Home loan commitments fell 2% in July, indicating a slight cooling of conditions in Australia’s property sector.
Data from the Australian Bureau of Statistics shows the number of owner/occupier loans fell 2% to 63,259, while loans for the construction of dwelling and loans for the purchase of new dwellings dropped 0.7% and 0.5% respectively.
The value of total housing loans commitment during the month fell 2.9% to $22.5 billion on a seasonally adjusted basis.
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The Australian sharemarket open flat today despite a positive night on Wall Street. The benchmark ASX-S&P 200 index rose nine points or 0.2% to 4532.8 points at 12:15.
The Australian dollar smashed through the US86c barrier at the open and could be pushed even higher by today’s big jump in consumer sentiment.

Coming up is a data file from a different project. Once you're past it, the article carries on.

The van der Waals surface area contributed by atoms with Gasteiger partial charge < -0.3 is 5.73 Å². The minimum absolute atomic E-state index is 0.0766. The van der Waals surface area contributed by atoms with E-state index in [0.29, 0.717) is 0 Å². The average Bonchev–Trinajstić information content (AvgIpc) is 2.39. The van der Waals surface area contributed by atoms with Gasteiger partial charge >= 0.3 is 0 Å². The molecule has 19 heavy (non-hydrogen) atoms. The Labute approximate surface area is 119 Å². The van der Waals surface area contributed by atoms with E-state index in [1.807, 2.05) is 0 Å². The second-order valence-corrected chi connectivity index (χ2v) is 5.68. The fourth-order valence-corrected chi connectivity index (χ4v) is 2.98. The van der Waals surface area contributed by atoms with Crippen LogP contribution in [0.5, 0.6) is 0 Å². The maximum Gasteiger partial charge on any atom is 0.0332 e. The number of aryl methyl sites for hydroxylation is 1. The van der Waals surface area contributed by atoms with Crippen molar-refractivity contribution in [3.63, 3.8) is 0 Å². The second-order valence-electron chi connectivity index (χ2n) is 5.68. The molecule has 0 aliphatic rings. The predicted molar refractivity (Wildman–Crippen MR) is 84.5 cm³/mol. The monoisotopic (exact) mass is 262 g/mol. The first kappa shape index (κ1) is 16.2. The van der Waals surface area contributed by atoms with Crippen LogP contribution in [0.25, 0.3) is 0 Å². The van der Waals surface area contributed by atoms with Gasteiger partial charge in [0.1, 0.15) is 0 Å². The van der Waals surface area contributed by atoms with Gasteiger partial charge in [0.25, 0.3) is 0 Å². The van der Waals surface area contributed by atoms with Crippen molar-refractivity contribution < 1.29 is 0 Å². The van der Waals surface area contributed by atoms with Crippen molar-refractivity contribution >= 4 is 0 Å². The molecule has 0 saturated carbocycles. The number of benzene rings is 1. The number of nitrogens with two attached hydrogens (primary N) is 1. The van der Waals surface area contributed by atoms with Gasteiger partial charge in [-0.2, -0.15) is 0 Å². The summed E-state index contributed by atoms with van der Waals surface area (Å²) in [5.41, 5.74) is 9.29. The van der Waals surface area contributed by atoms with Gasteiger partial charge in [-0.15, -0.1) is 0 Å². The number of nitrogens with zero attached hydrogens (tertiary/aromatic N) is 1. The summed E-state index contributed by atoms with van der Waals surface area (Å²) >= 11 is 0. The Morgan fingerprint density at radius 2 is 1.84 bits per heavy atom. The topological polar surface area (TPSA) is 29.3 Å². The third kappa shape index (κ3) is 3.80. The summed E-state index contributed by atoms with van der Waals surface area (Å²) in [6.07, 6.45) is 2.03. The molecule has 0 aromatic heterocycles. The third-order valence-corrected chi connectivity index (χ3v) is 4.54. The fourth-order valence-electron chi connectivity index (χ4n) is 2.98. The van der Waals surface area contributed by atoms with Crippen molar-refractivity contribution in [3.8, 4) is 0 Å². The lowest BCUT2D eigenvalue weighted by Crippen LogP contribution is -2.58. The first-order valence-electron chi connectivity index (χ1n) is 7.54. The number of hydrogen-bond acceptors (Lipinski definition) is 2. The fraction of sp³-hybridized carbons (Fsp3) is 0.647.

Shares in the four major banks were flat with the exception of NAB, which rose 1.2%. Telstra and Wesfarmers also moved higher.
Overseas, the Dow Jones industrial average closed 0.59%, the Standard & Poor’s 500 Index rose 0.88% while the technology focused Nasdaq Composite Index gained 0.94%.
The big corporate news of the morning came from uranium miner Palandin, which announced its plan to raise up to 15% of the company’s issued capital to fund explorations and mergers and acquisitions.
Oil price jumps
The price of oil has crashed through the $US70-a-barrel mark for the first time since July, ahead of a meeting of the OPEC group of major oil producing nations.
Fears of inflation and predictions that OPEC could cut production are believed to behind a 4.5% surge in the price of oil to $US71 a barrel.
British economy hangs on to AAA rating
Good news for Britain overnight, with major rating agency Moody’s preserving the country’s AAA rating, despite fears that its recession ravaged economy and big stimulus measures could force a downgrade.
However, signs that political parties are willing to cut public spending helped Britain hang on to its rating.